Though many species give birth to blind babies, stoat kits have to remain that way longer than many other animals. They are born with their eyes closed and don’t open them until they reach at least one month of age, sometimes later. Not only are baby stoats blind, but they are also deaf at birth. Until they gain their sight and hearing, they are completely helpless and especially vulnerable to predation. Ironically, later in life, their hearing and eyesight both become keen.
6. Baby Stoats Don’t Just Play for Fun
The internet is rife with pictures and videos of adorable baby stoats playing together. Despite these endearing images, stoat kits don’t roughhouse for the fun of it. On the contrary, it’s a matter of life and death. Baby stoats play to learn survival skills like tackling and holding. Most of their play is noticeably rough and aggressive, in line with the skills they need as adults.
Adult stoats can take on prey four to five times their size. One of their odder hunting tactics involves jumping around frantically in clear sight of their prey. When the prey comes closer to investigate the strange display, the stoat pounces on the closest individual. Without playmates as kits, stoats struggle to refine these kinds of skills and may not be able to feed themselves as adults.
7. Stoat Babies Are Born Without the Black Tip on Their Tails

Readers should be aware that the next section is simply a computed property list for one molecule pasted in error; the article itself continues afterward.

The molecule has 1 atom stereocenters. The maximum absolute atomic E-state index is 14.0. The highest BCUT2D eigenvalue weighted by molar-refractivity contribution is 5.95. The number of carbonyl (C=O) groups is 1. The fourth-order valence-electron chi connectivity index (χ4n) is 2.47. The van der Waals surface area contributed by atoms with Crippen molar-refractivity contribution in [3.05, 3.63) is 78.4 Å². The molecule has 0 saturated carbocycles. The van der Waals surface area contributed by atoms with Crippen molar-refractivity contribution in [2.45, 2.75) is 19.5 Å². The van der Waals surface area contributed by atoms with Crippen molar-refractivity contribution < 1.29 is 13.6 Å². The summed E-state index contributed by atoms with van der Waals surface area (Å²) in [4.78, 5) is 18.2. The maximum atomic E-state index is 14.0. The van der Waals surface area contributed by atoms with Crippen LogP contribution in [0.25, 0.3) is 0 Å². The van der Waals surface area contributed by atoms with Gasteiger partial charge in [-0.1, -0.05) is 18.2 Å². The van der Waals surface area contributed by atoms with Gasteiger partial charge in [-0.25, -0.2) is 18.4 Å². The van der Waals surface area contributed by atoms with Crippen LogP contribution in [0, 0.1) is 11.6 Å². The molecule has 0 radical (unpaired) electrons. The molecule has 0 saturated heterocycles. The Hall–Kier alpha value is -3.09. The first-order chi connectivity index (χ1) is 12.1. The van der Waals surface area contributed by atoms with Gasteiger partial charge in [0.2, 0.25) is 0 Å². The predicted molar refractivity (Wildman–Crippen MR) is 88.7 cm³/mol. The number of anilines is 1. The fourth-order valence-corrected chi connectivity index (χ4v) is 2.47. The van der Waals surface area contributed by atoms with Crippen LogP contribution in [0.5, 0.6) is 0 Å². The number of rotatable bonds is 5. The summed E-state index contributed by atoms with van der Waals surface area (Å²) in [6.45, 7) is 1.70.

One way of distinguishing between a stoat and a weasel is the stoat’s black-tipped tail. However, stoats aren’t born with this marking. It takes approximately six weeks for the black tip to appear on a baby stoat’s tail.
The black tip remains even on stoats in colder climates, whose fur lightens in response to the presence of snow. Some scientists have hypothesized that the black tip helps disguise the rest of the stoat’s body by drawing a predator’s attention away from it. Focused on the conspicuous black tail, the predator is likelier to attack it and miss the body entirely. This gives the stoat the chance to escape with its life.
8. Most Baby Stoats Don’t Survive to Adulthood
The mortality rate for baby stoats is high. Though stoats can live as long as four to five years in the wild and up to 10 years in captivity, most individuals only live one or two years. Many stoat kits don’t even make it this long, dying shortly after birth or in the ensuing weeks.
Why do so many stoats die so young? One common cause is a lack of prey. Alternatively, baby stoats may become prey themselves for the likes of snakes, foxes, or large birds. Due to their aggressive nature and their tendency to take on prey larger than themselves, some stoat juveniles also face death due to their own inexperience in hunting.
While baby stoats may look adorable, be careful when approaching a mother with kits. Stoats are bold and aggressive, especially when defending their young. Never try to handle a wild stoat, as they are quick to bite.
- Stoat vs. Weasel: 5 Key Differences
- Stoat vs. Ferret: What Are the Differences?
- Ermine vs. Weasel: 4 Ways They Are Different
The photo featured at the top of this post is © Martin Prochazkacz/Shutterstock.com